Friday, 26 March 2021

Job creation for flag attendants?


The attempts by the UK Government to explain and justify the permanent flying of the union flag from all UK government buildings display that particular lack of joined-up thinking which has become the norm for a government led by a man who seems almost proud of his lack of attention to detail or truth. To say nothing of that sense of exceptionalism which is typical of English nationalism.

In what looks like a blatant attempt to rewrite history (but may simply be complete ignorance – I tend to prefer the cock-up theory of history over conspiracy as a rule), the Department for Digital, Culture, Media and Sport said, “The Union flag is the National Flag of the United Kingdom, and it is so called because it embodies the emblems of the constituent nations united under one Sovereign – the Kingdoms of England and Wales, of Scotland, and of Northern Ireland”. Whether there was ever a “Kingdom of England and Wales” is an interesting point for debate, but it certainly glosses over the way that England and Wales became united; and the implicit claim that being a single kingdom makes it a single nation is, shall we say, somewhat provocative. The act of union which combined Wales and England did not unite two kingdoms in the same way that the union with Scotland did but rather, in the words of the Act itself, “henceforth and forever annexed and incorporated”, Wales into England. But if the idea of a “Kingdom of England and Wales” looks to be a fanciful interpretation of history, the “Kingdom of Northern Ireland” is simply an outright invention on the part of the Culture Secretary (an oxymoron of a title if ever there was one) to try and place that bit of Ireland which the UK held on to after Irish independence on to some sort of equal footing with Scotland on the one hand and EnglandandWales on the other.

However, whether Northern Ireland enjoys the same status as the other two ‘kingdoms’ or not is irrelevant in this case because the new rule about flying flags doesn’t apply in that particular ‘kingdom’. The union between it and the other two ‘kingdoms’ is to be stressed and reinforced (“a proud reminder of our history and the ties that bind us”, as the Culture Secretary put it) by excluding it from the rule. Given the potency of flags and symbols in the north of Ireland, it’s a sound pragmatic decision, but exempting one of the three ‘kingdoms’ from a rule intended to bind and unify looks like a government going out of its way to emphasise difference rather than similarity. And it is a strange irony that the staunchest unionists in the whole of the UK, those living in Northern Ireland, are going to be the people most upset by the approach. Upsetting the staunchest unionists even more than independentistas whilst promoting the union is quite an achievement to pull off.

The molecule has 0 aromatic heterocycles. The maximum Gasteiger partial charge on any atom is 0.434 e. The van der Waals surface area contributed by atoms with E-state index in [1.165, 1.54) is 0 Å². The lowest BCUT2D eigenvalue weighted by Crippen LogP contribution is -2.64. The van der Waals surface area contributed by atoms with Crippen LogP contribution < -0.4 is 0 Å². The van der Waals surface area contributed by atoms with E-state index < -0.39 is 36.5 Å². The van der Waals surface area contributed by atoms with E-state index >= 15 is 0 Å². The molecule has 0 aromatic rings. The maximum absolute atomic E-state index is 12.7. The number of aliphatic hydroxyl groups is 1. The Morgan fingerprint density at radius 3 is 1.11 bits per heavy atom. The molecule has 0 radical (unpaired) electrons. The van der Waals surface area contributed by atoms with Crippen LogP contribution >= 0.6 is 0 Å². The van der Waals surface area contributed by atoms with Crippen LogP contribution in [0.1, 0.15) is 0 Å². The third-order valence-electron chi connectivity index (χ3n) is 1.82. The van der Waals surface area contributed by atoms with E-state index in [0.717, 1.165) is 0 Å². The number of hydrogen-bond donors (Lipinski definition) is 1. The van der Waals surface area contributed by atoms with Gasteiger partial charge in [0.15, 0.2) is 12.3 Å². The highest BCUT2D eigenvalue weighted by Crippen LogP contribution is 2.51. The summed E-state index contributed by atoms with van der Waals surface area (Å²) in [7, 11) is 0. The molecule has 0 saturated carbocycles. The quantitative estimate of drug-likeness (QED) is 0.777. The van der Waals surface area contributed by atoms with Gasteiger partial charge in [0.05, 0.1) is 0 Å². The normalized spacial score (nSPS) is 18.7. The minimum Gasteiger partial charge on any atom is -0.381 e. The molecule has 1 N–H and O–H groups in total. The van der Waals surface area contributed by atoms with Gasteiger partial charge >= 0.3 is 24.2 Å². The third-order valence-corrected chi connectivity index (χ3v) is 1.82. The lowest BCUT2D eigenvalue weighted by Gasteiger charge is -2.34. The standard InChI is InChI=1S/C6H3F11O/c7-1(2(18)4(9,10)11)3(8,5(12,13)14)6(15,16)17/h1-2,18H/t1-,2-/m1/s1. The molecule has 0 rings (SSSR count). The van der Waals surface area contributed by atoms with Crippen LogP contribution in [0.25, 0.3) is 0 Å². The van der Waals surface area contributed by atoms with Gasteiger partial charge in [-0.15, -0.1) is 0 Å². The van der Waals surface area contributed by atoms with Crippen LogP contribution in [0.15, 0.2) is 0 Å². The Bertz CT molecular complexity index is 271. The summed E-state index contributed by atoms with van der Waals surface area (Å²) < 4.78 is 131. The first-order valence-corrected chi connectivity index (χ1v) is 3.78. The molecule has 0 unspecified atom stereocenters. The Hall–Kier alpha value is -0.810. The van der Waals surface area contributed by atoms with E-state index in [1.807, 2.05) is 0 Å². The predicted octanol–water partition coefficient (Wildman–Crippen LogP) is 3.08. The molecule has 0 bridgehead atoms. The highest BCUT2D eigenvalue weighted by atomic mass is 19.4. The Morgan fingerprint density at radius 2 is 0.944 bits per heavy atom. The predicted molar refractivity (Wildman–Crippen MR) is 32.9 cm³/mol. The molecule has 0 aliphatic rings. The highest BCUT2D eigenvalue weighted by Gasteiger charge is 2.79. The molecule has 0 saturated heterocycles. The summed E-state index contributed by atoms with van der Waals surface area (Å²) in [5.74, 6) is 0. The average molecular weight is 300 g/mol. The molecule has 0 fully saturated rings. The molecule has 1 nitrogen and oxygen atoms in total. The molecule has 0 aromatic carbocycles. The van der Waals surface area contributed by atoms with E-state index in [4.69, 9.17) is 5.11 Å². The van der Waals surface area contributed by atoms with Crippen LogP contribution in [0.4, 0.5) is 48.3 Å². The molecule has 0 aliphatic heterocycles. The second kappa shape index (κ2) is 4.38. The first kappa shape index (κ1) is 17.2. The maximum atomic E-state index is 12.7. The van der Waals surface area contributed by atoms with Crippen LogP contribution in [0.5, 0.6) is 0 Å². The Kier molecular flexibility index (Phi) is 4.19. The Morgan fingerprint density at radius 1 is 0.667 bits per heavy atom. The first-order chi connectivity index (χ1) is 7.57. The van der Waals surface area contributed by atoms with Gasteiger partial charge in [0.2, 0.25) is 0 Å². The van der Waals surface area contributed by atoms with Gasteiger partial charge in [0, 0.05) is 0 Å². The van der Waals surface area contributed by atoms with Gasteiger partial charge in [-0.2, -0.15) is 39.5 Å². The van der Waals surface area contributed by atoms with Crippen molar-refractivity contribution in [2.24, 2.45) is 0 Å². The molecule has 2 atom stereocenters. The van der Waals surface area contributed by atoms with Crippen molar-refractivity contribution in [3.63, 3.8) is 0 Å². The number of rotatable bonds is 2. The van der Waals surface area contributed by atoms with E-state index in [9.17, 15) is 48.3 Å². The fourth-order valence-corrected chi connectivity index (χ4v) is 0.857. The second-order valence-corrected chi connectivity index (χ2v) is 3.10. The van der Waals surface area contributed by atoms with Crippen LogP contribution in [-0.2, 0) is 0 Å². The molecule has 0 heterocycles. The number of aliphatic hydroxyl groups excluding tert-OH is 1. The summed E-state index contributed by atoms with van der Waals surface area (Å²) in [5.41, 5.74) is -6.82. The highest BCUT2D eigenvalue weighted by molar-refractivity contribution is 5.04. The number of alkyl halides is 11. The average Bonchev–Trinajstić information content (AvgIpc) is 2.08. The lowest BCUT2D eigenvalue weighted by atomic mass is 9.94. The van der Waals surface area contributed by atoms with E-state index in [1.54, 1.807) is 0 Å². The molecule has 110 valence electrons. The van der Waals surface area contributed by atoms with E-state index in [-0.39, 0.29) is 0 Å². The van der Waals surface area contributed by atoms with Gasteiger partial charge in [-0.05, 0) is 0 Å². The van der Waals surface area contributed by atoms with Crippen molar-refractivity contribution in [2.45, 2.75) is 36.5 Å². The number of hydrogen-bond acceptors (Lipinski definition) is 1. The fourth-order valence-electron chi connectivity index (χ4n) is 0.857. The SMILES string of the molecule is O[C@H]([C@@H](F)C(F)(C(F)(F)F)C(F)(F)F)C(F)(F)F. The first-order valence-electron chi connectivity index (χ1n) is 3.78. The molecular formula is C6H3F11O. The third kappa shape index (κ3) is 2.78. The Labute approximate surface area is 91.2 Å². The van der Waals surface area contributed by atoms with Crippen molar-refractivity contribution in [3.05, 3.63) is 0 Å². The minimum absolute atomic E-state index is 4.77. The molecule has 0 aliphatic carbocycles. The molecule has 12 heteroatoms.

The potency of flags in one part of the UK also underlines the problem that the UK government is busily creating for itself in Scotland and Wales. If the imposition of the union flag as a permanent feature on all government buildings in one part of the UK arouses such strong feelings in that large section of the population which doesn’t identify with the UK that the government doesn’t dare even to do it, what makes them think that those in Wales and Scotland who also increasingly no longer identify with the UK will react in completely the opposite way and feel a sudden surge of pride in the union flag? It’s a very curious assumption to make. Perhaps it’s just a job creation scheme for flagpole security guards.


Cibwr said...

and by inference the flag of St George is the Welsh flag!

Gav said...

This whole flag thing looks very like a dead cat, that is, a distraction from something or other they don't want people talking about right now. Usually more fun in these cases is guessing what the something or other is.

John Dixon said...


Perhaps. But I tend to prefer the simpler explanation - this really is the best that they can come up with to save their precious union.

dafis said...

Flags, now ... most of the time it's slogans. Usual crap like "build back better" which would be perfectly acceptable if it wasn't coming from such a shower of insincere bullshitters.

My preference is for "won't get fooled again" but the spivs in London haven't been listening since 1966, or earlier.